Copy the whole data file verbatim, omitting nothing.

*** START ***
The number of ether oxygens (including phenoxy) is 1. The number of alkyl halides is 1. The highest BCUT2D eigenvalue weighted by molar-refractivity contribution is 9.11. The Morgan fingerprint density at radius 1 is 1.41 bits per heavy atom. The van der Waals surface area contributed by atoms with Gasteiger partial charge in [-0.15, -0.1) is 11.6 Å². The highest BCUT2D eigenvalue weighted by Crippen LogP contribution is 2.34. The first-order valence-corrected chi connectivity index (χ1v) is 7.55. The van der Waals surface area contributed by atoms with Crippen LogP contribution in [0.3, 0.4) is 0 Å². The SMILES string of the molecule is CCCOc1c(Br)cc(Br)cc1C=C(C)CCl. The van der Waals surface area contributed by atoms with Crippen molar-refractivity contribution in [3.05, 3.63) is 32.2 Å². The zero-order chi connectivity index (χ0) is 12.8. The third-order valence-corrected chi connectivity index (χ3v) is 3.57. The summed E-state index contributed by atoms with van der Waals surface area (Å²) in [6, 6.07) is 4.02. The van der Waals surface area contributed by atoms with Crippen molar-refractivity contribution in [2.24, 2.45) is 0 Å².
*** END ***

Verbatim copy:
The number of ether oxygens (including phenoxy) is 1. The number of alkyl halides is 1. The highest BCUT2D eigenvalue weighted by molar-refractivity contribution is 9.11. The Morgan fingerprint density at radius 1 is 1.41 bits per heavy atom. The van der Waals surface area contributed by atoms with Gasteiger partial charge in [-0.15, -0.1) is 11.6 Å². The highest BCUT2D eigenvalue weighted by Crippen LogP contribution is 2.34. The first-order valence-corrected chi connectivity index (χ1v) is 7.55. The van der Waals surface area contributed by atoms with Crippen LogP contribution in [0.3, 0.4) is 0 Å². The SMILES string of the molecule is CCCOc1c(Br)cc(Br)cc1C=C(C)CCl. The van der Waals surface area contributed by atoms with Crippen molar-refractivity contribution in [3.05, 3.63) is 32.2 Å². The zero-order chi connectivity index (χ0) is 12.8. The third-order valence-corrected chi connectivity index (χ3v) is 3.57. The summed E-state index contributed by atoms with van der Waals surface area (Å²) in [6, 6.07) is 4.02. The van der Waals surface area contributed by atoms with Crippen molar-refractivity contribution in [2.24, 2.45) is 0 Å².